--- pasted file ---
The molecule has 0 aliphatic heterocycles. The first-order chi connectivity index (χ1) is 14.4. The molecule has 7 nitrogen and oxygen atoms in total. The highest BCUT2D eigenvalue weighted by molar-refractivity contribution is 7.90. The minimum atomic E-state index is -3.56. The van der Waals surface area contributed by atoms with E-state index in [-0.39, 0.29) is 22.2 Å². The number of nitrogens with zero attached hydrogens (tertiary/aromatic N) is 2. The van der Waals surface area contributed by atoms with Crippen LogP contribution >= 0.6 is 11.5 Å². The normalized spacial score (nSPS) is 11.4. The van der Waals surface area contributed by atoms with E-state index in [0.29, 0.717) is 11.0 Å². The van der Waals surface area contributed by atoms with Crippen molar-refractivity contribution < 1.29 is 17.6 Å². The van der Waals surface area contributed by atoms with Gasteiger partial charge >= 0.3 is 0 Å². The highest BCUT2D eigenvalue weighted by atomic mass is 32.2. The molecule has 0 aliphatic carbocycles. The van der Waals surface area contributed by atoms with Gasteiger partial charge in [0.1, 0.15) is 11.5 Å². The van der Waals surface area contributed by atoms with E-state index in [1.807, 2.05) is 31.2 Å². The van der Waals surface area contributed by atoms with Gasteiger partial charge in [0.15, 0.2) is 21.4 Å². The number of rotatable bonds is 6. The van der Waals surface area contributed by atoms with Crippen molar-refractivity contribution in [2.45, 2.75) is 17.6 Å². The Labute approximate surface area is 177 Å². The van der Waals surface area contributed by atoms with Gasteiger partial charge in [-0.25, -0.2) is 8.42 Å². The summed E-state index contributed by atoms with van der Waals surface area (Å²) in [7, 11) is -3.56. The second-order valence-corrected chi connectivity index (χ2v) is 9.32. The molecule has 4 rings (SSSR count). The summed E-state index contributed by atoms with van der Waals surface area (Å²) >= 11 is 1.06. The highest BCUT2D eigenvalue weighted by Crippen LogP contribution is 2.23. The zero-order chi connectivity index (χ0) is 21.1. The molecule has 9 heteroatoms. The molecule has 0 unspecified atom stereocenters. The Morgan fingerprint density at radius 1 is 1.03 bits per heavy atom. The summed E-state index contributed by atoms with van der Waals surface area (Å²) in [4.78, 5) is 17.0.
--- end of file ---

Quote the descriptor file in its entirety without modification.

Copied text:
The molecule has 0 aliphatic heterocycles. The first-order chi connectivity index (χ1) is 14.4. The molecule has 7 nitrogen and oxygen atoms in total. The highest BCUT2D eigenvalue weighted by molar-refractivity contribution is 7.90. The minimum atomic E-state index is -3.56. The van der Waals surface area contributed by atoms with E-state index in [-0.39, 0.29) is 22.2 Å². The number of nitrogens with zero attached hydrogens (tertiary/aromatic N) is 2. The van der Waals surface area contributed by atoms with Crippen LogP contribution >= 0.6 is 11.5 Å². The normalized spacial score (nSPS) is 11.4. The van der Waals surface area contributed by atoms with E-state index in [0.29, 0.717) is 11.0 Å². The van der Waals surface area contributed by atoms with Crippen molar-refractivity contribution < 1.29 is 17.6 Å². The van der Waals surface area contributed by atoms with Gasteiger partial charge >= 0.3 is 0 Å². The highest BCUT2D eigenvalue weighted by atomic mass is 32.2. The molecule has 0 aliphatic carbocycles. The van der Waals surface area contributed by atoms with Gasteiger partial charge in [0.1, 0.15) is 11.5 Å². The van der Waals surface area contributed by atoms with E-state index in [1.807, 2.05) is 31.2 Å². The van der Waals surface area contributed by atoms with Gasteiger partial charge in [0.15, 0.2) is 21.4 Å². The number of rotatable bonds is 6. The van der Waals surface area contributed by atoms with Crippen molar-refractivity contribution in [2.45, 2.75) is 17.6 Å². The Labute approximate surface area is 177 Å². The van der Waals surface area contributed by atoms with Gasteiger partial charge in [-0.25, -0.2) is 8.42 Å². The summed E-state index contributed by atoms with van der Waals surface area (Å²) in [7, 11) is -3.56. The second-order valence-corrected chi connectivity index (χ2v) is 9.32. The molecule has 4 rings (SSSR count). The summed E-state index contributed by atoms with van der Waals surface area (Å²) >= 11 is 1.06. The highest BCUT2D eigenvalue weighted by Crippen LogP contribution is 2.23. The zero-order chi connectivity index (χ0) is 21.1. The molecule has 9 heteroatoms. The molecule has 0 unspecified atom stereocenters. The Morgan fingerprint density at radius 1 is 1.03 bits per heavy atom. The summed E-state index contributed by atoms with van der Waals surface area (Å²) in [4.78, 5) is 17.0.